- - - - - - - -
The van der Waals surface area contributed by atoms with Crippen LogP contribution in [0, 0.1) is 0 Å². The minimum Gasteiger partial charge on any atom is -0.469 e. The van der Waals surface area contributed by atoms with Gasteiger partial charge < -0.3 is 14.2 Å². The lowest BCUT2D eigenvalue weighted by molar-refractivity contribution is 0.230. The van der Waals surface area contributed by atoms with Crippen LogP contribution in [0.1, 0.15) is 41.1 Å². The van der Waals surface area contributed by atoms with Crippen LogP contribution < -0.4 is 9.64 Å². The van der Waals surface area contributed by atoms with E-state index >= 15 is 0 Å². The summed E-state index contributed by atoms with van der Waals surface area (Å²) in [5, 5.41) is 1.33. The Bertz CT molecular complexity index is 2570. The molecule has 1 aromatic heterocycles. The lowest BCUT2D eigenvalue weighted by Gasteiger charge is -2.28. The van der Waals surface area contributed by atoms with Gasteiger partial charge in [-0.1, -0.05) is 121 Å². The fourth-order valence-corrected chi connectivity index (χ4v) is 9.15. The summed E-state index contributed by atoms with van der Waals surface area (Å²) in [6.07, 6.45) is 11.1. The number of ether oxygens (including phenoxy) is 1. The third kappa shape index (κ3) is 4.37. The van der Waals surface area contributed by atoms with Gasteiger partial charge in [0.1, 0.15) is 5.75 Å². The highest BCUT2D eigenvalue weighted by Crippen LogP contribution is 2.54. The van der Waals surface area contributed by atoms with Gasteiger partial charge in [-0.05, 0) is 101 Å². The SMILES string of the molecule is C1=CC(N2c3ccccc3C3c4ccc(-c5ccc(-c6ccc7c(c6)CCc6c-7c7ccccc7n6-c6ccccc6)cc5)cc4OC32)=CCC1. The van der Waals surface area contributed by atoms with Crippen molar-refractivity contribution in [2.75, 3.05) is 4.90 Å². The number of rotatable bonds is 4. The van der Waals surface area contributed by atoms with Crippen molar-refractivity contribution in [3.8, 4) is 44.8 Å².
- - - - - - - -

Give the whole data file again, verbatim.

The van der Waals surface area contributed by atoms with Crippen LogP contribution in [0, 0.1) is 0 Å². The minimum Gasteiger partial charge on any atom is -0.469 e. The van der Waals surface area contributed by atoms with Gasteiger partial charge < -0.3 is 14.2 Å². The lowest BCUT2D eigenvalue weighted by molar-refractivity contribution is 0.230. The van der Waals surface area contributed by atoms with Crippen LogP contribution in [0.1, 0.15) is 41.1 Å². The van der Waals surface area contributed by atoms with Crippen LogP contribution < -0.4 is 9.64 Å². The van der Waals surface area contributed by atoms with E-state index >= 15 is 0 Å². The summed E-state index contributed by atoms with van der Waals surface area (Å²) in [5, 5.41) is 1.33. The Bertz CT molecular complexity index is 2570. The molecule has 1 aromatic heterocycles. The lowest BCUT2D eigenvalue weighted by Gasteiger charge is -2.28. The van der Waals surface area contributed by atoms with Gasteiger partial charge in [-0.1, -0.05) is 121 Å². The fourth-order valence-corrected chi connectivity index (χ4v) is 9.15. The summed E-state index contributed by atoms with van der Waals surface area (Å²) in [6.07, 6.45) is 11.1. The number of ether oxygens (including phenoxy) is 1. The third kappa shape index (κ3) is 4.37. The van der Waals surface area contributed by atoms with Gasteiger partial charge in [0.1, 0.15) is 5.75 Å². The highest BCUT2D eigenvalue weighted by Crippen LogP contribution is 2.54. The van der Waals surface area contributed by atoms with Gasteiger partial charge in [-0.05, 0) is 101 Å². The SMILES string of the molecule is C1=CC(N2c3ccccc3C3c4ccc(-c5ccc(-c6ccc7c(c6)CCc6c-7c7ccccc7n6-c6ccccc6)cc5)cc4OC32)=CCC1. The van der Waals surface area contributed by atoms with Crippen molar-refractivity contribution in [2.75, 3.05) is 4.90 Å². The number of rotatable bonds is 4. The van der Waals surface area contributed by atoms with Crippen molar-refractivity contribution in [3.8, 4) is 44.8 Å².